‘Qinyang’ Early-ripening Apple

in HortScience

‘Qinyang’, an open-pollinated progeny of ‘Royal Gala’, is a new early-ripening apple cultivar with high fruit quality. Fruit of ‘Qinyang’ are very sweet, crisp, juicy, and attractive. Fruit size is large with average weight of 198 g, shape is globose, and skin color is variable from red stripes to full red over a greenish yellow background. Fruit ripen 2 weeks earlier than ‘Gala’. Leaves and fruits have higher resistance to apple ring moth (Lithocolletis ringoniella Mats.), apple leaf spot (Alternaria mali Roberts), and apple powdery mildew (Podosphaera leucotricha) than ‘Royal Gala’.


‘Qinyang’ is derived from an open-pollinated F1 seedling of ‘Royal Gala’. It is being released as an early-ripening cultivar and a replacement for the local Chinese cultivar of ‘Huaxia’ (Wang and Zhao, 2000) and ‘Royal Gala’ (White, 1991), which are currently grown in the major apple production areas such as the provinces of ‘Shaanxi’, ‘Shandong’, and ‘Hebei’. ‘Qinyang’, tested as ‘12-9-53’, is an open-pollinated progeny of ‘Royal Gala’ made by Northwest A&F University. Molecular analysis is currently underway to determine the male parentage of this cultivar, but at present, this is unknown. In 1989, 1132 seeds were collected from open-pollinated ‘Royal Gala’ fruits and germinated, resulting in 615 seedlings. Four superior seedlings evaluated for fruit quality, productivity, and early ripening date were selected in 1998, from which ‘12-9-53’ was chosen in 1999 after evaluation of trees grown in the apple major production provinces such as Shaanxi, Shanxi, Shangdong, Hebei, and Liaoning. ‘12-9-53’ underwent adaptability tests for 3 continuous years in the apple production areas of mid-Shaanxi, Shandong, Hebei, and Shanxi provinces in China (Shu, 1999). After evaluation and approval by the Fruit Cultivar Approval Committee of Shaanxi Province, ‘12-9-53’ was named ‘Qinyang’ and released in 2005. This article represents the first detailed description of ‘Qinyang’ to be published.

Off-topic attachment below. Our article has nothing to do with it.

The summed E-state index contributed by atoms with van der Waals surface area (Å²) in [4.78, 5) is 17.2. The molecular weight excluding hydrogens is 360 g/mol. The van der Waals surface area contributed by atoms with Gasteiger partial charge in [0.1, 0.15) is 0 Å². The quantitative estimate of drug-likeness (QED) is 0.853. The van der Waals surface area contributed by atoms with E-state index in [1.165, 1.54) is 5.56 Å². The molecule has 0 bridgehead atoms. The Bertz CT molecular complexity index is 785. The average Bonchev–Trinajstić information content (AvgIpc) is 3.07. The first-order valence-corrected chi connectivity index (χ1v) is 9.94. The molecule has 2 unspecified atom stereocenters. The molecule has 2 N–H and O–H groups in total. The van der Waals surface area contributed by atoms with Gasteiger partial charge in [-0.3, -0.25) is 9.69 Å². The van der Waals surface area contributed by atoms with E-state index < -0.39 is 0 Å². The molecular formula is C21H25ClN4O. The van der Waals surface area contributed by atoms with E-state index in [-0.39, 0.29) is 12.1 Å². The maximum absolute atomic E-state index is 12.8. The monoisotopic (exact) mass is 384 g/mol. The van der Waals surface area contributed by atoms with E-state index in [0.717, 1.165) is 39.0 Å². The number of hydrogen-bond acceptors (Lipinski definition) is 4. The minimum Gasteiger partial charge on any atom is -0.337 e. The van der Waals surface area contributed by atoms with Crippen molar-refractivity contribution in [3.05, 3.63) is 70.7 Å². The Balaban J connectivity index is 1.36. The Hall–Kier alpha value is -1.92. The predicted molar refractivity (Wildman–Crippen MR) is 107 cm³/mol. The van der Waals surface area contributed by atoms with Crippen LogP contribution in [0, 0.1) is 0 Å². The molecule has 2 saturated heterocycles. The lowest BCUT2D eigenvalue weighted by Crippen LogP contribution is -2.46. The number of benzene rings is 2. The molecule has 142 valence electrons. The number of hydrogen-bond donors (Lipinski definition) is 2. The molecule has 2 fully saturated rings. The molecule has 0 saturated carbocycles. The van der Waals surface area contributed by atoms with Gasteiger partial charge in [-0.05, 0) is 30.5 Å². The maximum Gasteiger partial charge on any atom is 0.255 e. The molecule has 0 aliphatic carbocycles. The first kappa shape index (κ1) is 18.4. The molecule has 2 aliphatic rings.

When grafted on M. prunifolia seedling rootstocks with a M.26 interstem, ‘Qinyang’ forms a medium vigorous tree with a conical canopy and an upright-spreading habit, similar to ‘Royal Gala’. This fits into “Type II” according to the classification of apple growth habits into four ideotypes by Lespinasse (1977). One-year-old shoots are hard, yellowish brown with white (color standards were determined based on the Royal Horticultural Society color guide), mounted, elliptic lenticels. The 2-year-old shoots are dark brown with white, medium-dense, elliptic lenticels. The vegetative buds are triangular, medium in size, and moderately pubescent, whereas flower buds are plump, heart-shaped, and also pubescent. Like ‘Gala’, the majority of early production of this cultivar comes from axillary buds of the long shoots, but spurs are the major source of production from mature trees.


The leaves are long ovate and greenish; apex is acuminate and cuneate at the base; 11.0 cm long and 6.2 cm wide; margins are complex–dentate (with medium and blunt ends); and both surfaces are flat and glossy.


The flower buds are rose-colored at the full balloon stage becoming pink when fully opened; the corolla diameter averages 3.89 cm; the flowers have an average of 19.2 stamens.


‘Qinyang’ has a number of advantages over ‘Royal Gala’: it has a larger fruit size, higher degree of red color (estimated visually), more delicate texture, more flavor, and is less prone to June drop. Its precocity and productivity are similar to those of ‘Royal Gala’ but better than those of ‘Huaxia’. The fruit of this new cultivar ripens very early, is attractive with a pleasant flavor, very sweet, and thus has potential in the marketplace as a high-quality fresh fruit.